Many patients with atrial fibrillation are at risk for stroke and need anticoagulation therapy. On Average, people with AFib have a stroke risk five to seven times higher than those who do not have AFib. AFib causes approximately 120,000 strokes each year in the United States. A stroke related to AFib happens when a clot breaks free, lodges in a blood vessel, and blocks the flow of blood and oxygen to the brain. One out of every 4 strokes is due to AFib. Because of the adverse effects a stroke can have on quality and duration of life, stroke prevention is a primary treatment goal in AFib.

There are a variety of treatments to prevent stroke, but a group of medications called anticoagulants are the most common “first-line” treatment. Anticoagulants are highly effective at lowering the likelihood of stroke related to AFib. Anticoagulants, which are sometimes called blood thinners, interrupt the blood’s normal clotting (coagulation) process. This complex system, which is called the coagulation cascade, involves many cells and proteins that work together to stop bleeding. There are several oral medications available for patients with AFib, including Vitamin K antagonists, Direct thrombin inhibitors, and Factor Xa inhibitors. Anticoagulants target different parts of the coagulation cascade so blood clots cannot form. However some patients have a high risk of bleeding with long term use of this type of therapy. This is especially true if the patient is frail or has a history of bleeding, such as bleeding in the stomach or intestines and/or brain (cerebral hemorrhage). New medications and procedures are available to help manage the risks of both stroke and bleeding in these patients with atrial fibrillation. When taken as prescribed, all anticoagulants significantly reduce the risk of stroke due to blood clots. Patients taking anticoagulants are at risk for excess bleeding because the medications interrupt coagulation and prevent clotting. Each type of anticoagulant has its own benefits and risks.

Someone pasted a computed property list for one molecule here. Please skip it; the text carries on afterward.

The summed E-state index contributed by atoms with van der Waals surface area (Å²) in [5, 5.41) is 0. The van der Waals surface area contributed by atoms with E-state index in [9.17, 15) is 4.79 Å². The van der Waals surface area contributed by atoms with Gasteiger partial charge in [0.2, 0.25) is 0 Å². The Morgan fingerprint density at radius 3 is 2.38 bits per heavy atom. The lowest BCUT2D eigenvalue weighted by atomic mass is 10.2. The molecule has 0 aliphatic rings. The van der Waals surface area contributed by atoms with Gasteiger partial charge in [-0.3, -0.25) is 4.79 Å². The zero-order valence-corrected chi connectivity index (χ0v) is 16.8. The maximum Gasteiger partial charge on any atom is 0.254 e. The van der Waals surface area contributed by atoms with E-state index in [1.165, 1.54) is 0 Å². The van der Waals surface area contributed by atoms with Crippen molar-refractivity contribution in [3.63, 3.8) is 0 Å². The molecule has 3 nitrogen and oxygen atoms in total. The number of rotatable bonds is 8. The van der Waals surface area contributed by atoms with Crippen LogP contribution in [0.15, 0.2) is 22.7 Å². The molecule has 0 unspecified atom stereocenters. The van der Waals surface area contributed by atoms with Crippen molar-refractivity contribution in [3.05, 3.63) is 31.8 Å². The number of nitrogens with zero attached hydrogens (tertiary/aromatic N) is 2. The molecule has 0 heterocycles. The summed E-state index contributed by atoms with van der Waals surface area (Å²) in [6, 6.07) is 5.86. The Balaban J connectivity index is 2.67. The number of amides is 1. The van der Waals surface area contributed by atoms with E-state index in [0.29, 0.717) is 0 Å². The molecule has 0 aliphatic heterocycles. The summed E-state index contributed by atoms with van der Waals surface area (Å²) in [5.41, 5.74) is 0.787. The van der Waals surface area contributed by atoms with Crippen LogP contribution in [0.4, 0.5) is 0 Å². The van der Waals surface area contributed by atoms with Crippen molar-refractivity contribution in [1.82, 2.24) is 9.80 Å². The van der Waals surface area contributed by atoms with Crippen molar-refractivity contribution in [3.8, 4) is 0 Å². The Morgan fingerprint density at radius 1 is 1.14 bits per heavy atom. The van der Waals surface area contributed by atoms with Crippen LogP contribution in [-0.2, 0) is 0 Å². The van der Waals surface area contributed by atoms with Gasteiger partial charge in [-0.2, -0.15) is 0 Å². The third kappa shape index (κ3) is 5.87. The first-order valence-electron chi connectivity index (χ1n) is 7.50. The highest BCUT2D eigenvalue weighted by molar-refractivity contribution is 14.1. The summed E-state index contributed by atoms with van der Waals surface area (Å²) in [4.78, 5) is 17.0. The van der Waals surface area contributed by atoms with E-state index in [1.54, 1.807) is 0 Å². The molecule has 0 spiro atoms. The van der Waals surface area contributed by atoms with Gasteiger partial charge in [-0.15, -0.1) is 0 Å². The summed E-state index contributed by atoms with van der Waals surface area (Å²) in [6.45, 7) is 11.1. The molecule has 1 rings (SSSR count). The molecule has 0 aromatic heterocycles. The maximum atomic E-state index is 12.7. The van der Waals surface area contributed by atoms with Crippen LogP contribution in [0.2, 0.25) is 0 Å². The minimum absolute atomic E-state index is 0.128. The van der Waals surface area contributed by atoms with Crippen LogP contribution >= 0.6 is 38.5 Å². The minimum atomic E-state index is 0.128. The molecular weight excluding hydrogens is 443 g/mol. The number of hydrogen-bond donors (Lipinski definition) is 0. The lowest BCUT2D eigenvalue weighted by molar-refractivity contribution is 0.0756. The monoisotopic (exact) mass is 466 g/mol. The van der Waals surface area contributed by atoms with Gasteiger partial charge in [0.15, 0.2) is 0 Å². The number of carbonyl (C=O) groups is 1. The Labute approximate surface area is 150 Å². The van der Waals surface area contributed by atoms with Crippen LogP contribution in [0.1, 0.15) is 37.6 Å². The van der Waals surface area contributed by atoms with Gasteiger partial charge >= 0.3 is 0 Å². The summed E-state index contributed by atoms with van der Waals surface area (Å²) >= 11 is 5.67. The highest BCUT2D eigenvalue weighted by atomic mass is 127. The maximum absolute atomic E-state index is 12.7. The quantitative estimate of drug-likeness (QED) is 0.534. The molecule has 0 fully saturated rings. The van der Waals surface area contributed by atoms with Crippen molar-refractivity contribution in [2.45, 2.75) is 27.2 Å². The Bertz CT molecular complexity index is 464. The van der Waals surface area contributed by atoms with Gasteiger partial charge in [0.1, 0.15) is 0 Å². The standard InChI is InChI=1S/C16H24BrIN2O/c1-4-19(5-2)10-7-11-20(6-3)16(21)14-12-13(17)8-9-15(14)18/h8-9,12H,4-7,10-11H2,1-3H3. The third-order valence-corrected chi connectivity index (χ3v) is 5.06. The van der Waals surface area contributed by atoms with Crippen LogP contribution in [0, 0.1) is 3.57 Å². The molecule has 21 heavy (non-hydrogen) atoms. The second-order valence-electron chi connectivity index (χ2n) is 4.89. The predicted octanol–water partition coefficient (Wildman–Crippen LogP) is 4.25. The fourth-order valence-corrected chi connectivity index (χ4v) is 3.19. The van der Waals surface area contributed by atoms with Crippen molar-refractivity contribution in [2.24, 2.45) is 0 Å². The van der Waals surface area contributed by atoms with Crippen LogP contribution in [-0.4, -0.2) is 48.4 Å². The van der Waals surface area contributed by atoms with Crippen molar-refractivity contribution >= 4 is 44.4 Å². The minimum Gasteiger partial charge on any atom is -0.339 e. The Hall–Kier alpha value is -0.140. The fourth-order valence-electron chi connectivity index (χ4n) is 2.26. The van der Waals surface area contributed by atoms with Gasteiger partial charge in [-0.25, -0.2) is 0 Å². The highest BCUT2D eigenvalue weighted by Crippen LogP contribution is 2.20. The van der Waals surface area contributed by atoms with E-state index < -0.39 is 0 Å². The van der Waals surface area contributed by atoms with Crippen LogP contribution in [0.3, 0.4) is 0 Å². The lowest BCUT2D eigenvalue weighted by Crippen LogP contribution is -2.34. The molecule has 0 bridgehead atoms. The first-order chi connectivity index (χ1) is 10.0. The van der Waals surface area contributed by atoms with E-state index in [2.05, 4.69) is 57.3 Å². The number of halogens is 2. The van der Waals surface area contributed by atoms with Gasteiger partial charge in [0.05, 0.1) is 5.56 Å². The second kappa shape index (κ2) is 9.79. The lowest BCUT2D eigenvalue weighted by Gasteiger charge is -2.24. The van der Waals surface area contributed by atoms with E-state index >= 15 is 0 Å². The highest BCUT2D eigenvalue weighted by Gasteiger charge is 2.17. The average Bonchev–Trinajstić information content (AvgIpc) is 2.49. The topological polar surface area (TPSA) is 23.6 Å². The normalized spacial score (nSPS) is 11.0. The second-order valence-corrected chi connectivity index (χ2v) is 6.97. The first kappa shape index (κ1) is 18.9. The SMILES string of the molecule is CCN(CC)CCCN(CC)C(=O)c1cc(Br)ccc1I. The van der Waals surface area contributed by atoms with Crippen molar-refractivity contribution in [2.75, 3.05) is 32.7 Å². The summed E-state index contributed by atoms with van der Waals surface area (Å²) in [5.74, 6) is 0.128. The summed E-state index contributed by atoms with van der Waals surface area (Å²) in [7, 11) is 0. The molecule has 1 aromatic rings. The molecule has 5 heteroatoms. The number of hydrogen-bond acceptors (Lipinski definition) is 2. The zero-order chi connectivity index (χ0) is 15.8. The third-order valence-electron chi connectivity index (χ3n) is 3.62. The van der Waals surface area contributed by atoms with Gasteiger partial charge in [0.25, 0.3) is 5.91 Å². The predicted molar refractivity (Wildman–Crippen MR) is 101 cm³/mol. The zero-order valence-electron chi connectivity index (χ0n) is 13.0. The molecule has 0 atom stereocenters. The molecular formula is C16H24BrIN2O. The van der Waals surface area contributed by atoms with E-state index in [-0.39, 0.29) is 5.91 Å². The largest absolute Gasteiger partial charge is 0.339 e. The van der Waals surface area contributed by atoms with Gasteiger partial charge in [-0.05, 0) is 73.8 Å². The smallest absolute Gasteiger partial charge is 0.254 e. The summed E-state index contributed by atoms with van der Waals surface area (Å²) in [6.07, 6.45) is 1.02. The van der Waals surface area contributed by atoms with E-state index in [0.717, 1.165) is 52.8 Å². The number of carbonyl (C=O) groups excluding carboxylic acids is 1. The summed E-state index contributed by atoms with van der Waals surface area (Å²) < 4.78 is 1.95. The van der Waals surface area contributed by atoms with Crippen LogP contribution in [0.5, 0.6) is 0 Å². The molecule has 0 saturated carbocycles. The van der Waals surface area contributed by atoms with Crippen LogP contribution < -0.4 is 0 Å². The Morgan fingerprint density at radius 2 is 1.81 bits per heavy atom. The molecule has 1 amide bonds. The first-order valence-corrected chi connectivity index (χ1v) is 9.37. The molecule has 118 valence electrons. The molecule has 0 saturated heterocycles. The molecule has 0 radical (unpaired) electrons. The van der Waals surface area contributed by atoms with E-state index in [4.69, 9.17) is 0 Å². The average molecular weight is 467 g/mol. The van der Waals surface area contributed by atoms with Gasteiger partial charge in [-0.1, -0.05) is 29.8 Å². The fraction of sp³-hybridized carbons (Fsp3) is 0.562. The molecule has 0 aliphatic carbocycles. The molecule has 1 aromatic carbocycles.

Atrial Fibrillation Stroke Risk Animation, Courtesy of Medtronic.